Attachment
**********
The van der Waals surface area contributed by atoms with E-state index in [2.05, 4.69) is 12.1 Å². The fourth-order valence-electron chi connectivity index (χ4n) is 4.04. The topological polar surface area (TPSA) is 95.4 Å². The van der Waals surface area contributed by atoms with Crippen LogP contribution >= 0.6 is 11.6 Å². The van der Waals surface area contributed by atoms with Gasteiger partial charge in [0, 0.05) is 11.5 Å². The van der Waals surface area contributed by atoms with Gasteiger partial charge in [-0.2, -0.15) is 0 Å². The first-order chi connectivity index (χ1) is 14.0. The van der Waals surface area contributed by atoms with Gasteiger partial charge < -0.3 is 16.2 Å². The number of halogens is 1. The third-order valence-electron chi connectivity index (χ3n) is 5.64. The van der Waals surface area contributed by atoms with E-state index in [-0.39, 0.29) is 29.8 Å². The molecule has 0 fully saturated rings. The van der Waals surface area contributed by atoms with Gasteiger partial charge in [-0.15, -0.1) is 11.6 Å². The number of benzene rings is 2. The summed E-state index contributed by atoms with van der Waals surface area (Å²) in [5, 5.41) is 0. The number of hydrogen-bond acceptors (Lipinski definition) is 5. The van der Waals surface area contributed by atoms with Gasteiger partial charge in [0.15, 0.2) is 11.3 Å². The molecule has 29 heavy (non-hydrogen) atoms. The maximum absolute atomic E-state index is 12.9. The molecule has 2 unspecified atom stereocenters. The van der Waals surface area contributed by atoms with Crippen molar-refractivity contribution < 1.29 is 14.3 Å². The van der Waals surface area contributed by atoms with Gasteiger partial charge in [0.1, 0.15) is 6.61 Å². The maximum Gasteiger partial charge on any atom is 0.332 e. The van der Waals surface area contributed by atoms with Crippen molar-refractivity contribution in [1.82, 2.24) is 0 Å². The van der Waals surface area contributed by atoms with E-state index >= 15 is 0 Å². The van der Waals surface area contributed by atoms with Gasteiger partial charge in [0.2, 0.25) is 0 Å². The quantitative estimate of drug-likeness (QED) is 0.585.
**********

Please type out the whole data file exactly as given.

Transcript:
The van der Waals surface area contributed by atoms with E-state index in [2.05, 4.69) is 12.1 Å². The fourth-order valence-electron chi connectivity index (χ4n) is 4.04. The topological polar surface area (TPSA) is 95.4 Å². The van der Waals surface area contributed by atoms with Crippen LogP contribution >= 0.6 is 11.6 Å². The van der Waals surface area contributed by atoms with Gasteiger partial charge in [0, 0.05) is 11.5 Å². The van der Waals surface area contributed by atoms with Gasteiger partial charge in [-0.2, -0.15) is 0 Å². The first-order chi connectivity index (χ1) is 14.0. The van der Waals surface area contributed by atoms with Gasteiger partial charge < -0.3 is 16.2 Å². The number of halogens is 1. The third-order valence-electron chi connectivity index (χ3n) is 5.64. The van der Waals surface area contributed by atoms with E-state index in [-0.39, 0.29) is 29.8 Å². The molecule has 0 fully saturated rings. The van der Waals surface area contributed by atoms with Gasteiger partial charge in [-0.15, -0.1) is 11.6 Å². The number of benzene rings is 2. The summed E-state index contributed by atoms with van der Waals surface area (Å²) in [5, 5.41) is 0. The number of hydrogen-bond acceptors (Lipinski definition) is 5. The van der Waals surface area contributed by atoms with Gasteiger partial charge in [0.15, 0.2) is 11.3 Å². The molecule has 29 heavy (non-hydrogen) atoms. The maximum absolute atomic E-state index is 12.9. The molecule has 2 unspecified atom stereocenters. The van der Waals surface area contributed by atoms with Crippen molar-refractivity contribution < 1.29 is 14.3 Å². The van der Waals surface area contributed by atoms with Gasteiger partial charge in [0.1, 0.15) is 6.61 Å². The maximum Gasteiger partial charge on any atom is 0.332 e. The van der Waals surface area contributed by atoms with Crippen molar-refractivity contribution in [1.82, 2.24) is 0 Å². The van der Waals surface area contributed by atoms with E-state index >= 15 is 0 Å². The van der Waals surface area contributed by atoms with Gasteiger partial charge in [0.2, 0.25) is 0 Å². The quantitative estimate of drug-likeness (QED) is 0.585.